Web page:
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Asymmetric ommatidia count and behavioural lateralization in the ant Temnothorax albipennis

Hunt, Edmund; Dornan, Samina; Sendova-Franks, Ana; Franks, Nigel

Authors

Edmund Hunt

Samina Dornan

Ana Sendova-Franks Ana.Sendova-Franks@uwe.ac.uk
Associate Professor in Biometry & Animal Behaviour

Nigel Franks



Abstract

© 2018 The Author(s). Workers of the house-hunting ant Temnothorax albipennis rely on visual edge following and landmark recognition to navigate their rocky environment, and they also exhibit a leftward turning bias when exploring unknown nest sites. We used electron microscopy to count the number of ommatidia composing the compound eyes of workers, males and queens, to make an approximate assessment of their relative sampling resolution; and to establish whether there is an asymmetry in the number of ommatidia composing the workers' eyes, which might provide an observable, mechanistic explanation for the turning bias. We hypothesise that even small asymmetries in relative visual acuity between left and right eyes could be magnified by developmental experience into a symmetry-breaking turning preference that results in the inferior eye pointing toward the wall. Fifty-six workers were examined: 45% had more ommatidia in the right eye, 36% more in the left, and 20% an equal number. A tentative connection between relative ommatidia count for each eye and turning behaviour was identified, with a stronger assessment of behavioural lateralization before imaging and a larger sample suggested for further work. There was a clear sexual dimorphism in ommatidia counts between queens and males.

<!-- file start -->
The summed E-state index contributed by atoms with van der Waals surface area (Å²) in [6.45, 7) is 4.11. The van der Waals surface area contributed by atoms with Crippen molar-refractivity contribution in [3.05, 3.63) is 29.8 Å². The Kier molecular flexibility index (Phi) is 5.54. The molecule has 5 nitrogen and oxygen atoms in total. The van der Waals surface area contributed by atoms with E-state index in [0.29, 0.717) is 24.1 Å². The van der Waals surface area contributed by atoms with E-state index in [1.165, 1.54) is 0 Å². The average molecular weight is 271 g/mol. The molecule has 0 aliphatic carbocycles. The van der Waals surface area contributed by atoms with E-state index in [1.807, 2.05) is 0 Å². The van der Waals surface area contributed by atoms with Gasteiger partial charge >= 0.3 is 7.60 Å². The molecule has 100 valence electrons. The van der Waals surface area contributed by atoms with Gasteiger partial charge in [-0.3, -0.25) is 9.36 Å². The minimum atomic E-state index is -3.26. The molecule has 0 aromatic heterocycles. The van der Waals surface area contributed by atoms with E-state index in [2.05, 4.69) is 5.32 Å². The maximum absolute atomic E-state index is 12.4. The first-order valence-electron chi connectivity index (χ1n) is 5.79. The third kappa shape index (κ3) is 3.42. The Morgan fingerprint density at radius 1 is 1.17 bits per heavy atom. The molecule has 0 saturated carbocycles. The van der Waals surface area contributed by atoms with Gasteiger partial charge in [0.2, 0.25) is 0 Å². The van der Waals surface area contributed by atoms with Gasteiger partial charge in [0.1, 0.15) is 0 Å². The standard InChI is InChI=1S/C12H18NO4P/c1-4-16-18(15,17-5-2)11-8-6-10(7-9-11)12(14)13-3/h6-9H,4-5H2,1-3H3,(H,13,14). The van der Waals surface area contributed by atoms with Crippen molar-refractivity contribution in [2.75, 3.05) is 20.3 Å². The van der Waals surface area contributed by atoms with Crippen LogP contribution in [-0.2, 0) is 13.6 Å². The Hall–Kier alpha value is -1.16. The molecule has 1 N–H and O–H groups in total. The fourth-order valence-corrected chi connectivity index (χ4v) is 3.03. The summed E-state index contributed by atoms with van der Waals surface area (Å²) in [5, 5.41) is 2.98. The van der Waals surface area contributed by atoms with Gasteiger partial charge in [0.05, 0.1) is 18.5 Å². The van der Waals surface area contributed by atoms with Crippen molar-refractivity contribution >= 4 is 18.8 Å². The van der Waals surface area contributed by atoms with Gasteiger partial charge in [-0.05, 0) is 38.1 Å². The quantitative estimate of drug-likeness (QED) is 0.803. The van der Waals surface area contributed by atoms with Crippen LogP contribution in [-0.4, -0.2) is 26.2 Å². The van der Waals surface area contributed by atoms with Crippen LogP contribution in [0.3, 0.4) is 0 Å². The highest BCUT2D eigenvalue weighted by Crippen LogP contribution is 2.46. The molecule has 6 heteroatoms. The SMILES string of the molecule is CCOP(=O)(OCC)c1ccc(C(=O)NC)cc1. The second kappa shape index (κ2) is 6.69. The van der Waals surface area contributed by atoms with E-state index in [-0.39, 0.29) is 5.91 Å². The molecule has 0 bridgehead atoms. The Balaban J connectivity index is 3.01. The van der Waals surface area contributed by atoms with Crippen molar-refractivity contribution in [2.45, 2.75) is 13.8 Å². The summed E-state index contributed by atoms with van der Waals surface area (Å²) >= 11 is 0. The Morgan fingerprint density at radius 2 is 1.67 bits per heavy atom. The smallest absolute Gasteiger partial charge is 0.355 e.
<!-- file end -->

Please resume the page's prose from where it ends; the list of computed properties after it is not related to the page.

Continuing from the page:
Citation

Hunt, E., Dornan, S., Sendova-Franks, A., & Franks, N. (2018). Asymmetric ommatidia count and behavioural lateralization in the ant Temnothorax albipennis. Scientific Reports, 8(1), 5825. https://doi.org/10.1038/s41598-018-23652-4

Journal Article Type Article
Acceptance Date Mar 15, 2018
Publication Date Dec 1, 2018
Journal Scientific Reports
Electronic ISSN 2045-2322
Publisher Nature Research (part of Springer Nature)
Peer Reviewed Peer Reviewed
Volume 8
Issue 1
Pages 5825
DOI https://doi.org/10.1038/s41598-018-23652-4
Keywords animal behaviour, complexity, electron microscopy, morphogenesis
Public URL https://uwe-repository.worktribe.com/output/869662
Publisher URL https://www.nature.com/srep/
Related Public URLs https://www.nature.com/articles/s41598-018-23652-4#additional-information

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